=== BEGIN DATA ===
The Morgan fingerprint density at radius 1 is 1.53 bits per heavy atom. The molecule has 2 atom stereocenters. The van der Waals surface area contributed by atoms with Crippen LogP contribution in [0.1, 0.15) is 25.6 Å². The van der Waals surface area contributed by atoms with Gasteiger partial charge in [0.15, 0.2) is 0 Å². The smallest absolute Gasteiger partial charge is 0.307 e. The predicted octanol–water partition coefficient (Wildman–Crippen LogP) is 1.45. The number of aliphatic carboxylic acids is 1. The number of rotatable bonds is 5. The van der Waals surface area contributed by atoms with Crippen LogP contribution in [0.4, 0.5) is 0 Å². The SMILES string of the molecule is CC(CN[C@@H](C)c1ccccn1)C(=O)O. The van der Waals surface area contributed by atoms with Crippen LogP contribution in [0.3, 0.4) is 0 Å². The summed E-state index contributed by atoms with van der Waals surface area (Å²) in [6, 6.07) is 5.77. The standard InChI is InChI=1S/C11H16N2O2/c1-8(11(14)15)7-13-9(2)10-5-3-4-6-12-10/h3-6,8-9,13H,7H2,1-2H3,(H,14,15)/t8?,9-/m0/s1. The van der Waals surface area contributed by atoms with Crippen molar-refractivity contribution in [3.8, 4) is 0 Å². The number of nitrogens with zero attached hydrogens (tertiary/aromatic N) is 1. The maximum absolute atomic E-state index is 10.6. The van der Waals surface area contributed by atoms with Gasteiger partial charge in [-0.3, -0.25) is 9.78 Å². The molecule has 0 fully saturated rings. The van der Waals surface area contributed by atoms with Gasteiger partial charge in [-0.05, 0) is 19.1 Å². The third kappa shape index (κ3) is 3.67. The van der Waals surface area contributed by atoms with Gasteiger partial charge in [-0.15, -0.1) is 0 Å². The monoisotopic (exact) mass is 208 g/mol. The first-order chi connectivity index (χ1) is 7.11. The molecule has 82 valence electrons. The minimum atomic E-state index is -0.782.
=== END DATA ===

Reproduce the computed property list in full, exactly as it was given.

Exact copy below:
The Morgan fingerprint density at radius 1 is 1.53 bits per heavy atom. The molecule has 2 atom stereocenters. The van der Waals surface area contributed by atoms with Crippen LogP contribution in [0.1, 0.15) is 25.6 Å². The van der Waals surface area contributed by atoms with Gasteiger partial charge in [0.15, 0.2) is 0 Å². The smallest absolute Gasteiger partial charge is 0.307 e. The predicted octanol–water partition coefficient (Wildman–Crippen LogP) is 1.45. The number of aliphatic carboxylic acids is 1. The number of rotatable bonds is 5. The van der Waals surface area contributed by atoms with Crippen LogP contribution in [0.4, 0.5) is 0 Å². The SMILES string of the molecule is CC(CN[C@@H](C)c1ccccn1)C(=O)O. The van der Waals surface area contributed by atoms with Crippen LogP contribution in [0.3, 0.4) is 0 Å². The summed E-state index contributed by atoms with van der Waals surface area (Å²) in [6, 6.07) is 5.77. The standard InChI is InChI=1S/C11H16N2O2/c1-8(11(14)15)7-13-9(2)10-5-3-4-6-12-10/h3-6,8-9,13H,7H2,1-2H3,(H,14,15)/t8?,9-/m0/s1. The van der Waals surface area contributed by atoms with Crippen molar-refractivity contribution in [3.8, 4) is 0 Å². The number of nitrogens with zero attached hydrogens (tertiary/aromatic N) is 1. The maximum absolute atomic E-state index is 10.6. The van der Waals surface area contributed by atoms with Gasteiger partial charge in [-0.3, -0.25) is 9.78 Å². The molecule has 0 fully saturated rings. The van der Waals surface area contributed by atoms with Gasteiger partial charge in [-0.05, 0) is 19.1 Å². The third kappa shape index (κ3) is 3.67. The van der Waals surface area contributed by atoms with Gasteiger partial charge in [-0.15, -0.1) is 0 Å². The monoisotopic (exact) mass is 208 g/mol. The first-order chi connectivity index (χ1) is 7.11. The molecule has 82 valence electrons. The minimum atomic E-state index is -0.782.